With more than one-third of the Senate and every seat in the House of Representatives up for grabs in November, the stakes are especially high for congressional Democrats. Obama and other party leaders will have to work hard to sell the plan to the public to ward off expected intense election campaign attacks from healthcare opponents.


Obama missed his one-year deadline to close the internationally condemned military prison at Guantanamo Bay in Cuba, and has yet to set a new target date.

The administration’s effort to shut the prison has been stymied by legal and political hurdles, not least the divisive question of how and where to try high-profile prisoners. Other countries have been slow to accept Guantanamo detainees.

It will be hard to make much progress in the run-up to the November congressional elections, with Democratic lawmakers reluctant to give Republicans ammunition for accusing Obama’s party of being soft on terrorism.

The Justice Department’s original plan to try Khalid Sheikh Mohammed, accused mastermind of the September 11, 2001, attacks, in New York has run into strong opposition, leading the administration to consider other options.

Critics say Obama underestimated the complexities entailed in closing Guantanamo prison, which was set up under former President George W. Bush after the September 11 attacks. Despite that, Obama’s pledge to do so — plus a ban on torture — has helped America’s image abroad.


Obama benefited from a huge turnout of reliably Democratic Hispanic voters as he won the presidency in 2008, drawn by his promise to deliver immigration reform allowing millions of illegal immigrants a path to citizenship.

But the effort has been sidelined during Obama’s long push for healthcare reform, and with the November elections looming, time is running out for Obama to deliver, or risk Hispanic voters staying home.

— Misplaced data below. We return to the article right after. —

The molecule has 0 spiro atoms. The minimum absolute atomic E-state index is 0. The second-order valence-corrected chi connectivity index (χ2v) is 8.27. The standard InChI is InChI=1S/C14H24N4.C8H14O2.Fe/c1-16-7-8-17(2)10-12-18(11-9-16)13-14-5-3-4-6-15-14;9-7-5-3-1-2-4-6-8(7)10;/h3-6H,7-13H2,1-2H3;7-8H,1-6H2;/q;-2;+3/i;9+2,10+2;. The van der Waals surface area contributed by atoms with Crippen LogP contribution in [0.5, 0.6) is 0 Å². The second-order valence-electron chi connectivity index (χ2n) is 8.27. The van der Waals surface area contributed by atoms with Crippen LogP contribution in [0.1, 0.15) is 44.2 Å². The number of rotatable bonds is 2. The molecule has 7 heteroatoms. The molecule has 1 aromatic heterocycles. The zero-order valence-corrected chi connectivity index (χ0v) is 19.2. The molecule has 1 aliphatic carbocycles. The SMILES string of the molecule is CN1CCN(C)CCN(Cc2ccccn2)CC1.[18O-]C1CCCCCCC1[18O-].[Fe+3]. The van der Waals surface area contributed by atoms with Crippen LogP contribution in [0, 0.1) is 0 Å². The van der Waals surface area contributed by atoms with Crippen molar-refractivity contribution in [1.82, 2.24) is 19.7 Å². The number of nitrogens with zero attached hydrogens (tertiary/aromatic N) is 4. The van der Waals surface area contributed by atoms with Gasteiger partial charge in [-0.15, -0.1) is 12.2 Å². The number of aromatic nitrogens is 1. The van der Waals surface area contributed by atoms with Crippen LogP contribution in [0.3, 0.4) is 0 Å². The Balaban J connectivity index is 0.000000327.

Obama won support for his healthcare plan only late last week from the Congressional Hispanic Caucus, which had been unhappy with language in the bill barring illegal immigrants from benefiting from its provisions.

Members of the caucus said they were partly swayed by Obama’s assurances that he would push for an immigration plan. He backs offering citizenship to illegal immigrants in good standing, while cracking down on employers who hire undocumented workers and tightening the border with Mexico.


Obama made reforming U.S. energy practices and fighting climate change a top promise during his campaign and a key policy priority during his first year in office, but progress on the issue has stalled.

The House of Representatives passed a bill that sets a 17 percent reduction target for U.S. greenhouse gas emissions by 2020 from 2005 levels, but a new Senate version of a bill is still in the works.

The White House has said comprehensive energy legislation would be a priority in 2010, but with the election looming, the controversial measures are likely to take a backseat to financial regulation reform and a jobs push.

Reporting Patricia Zengerle, Alister Bull, Matt Spetalnick, Jeff Mason and Andy Sullivan, editing by Cynthia Osterman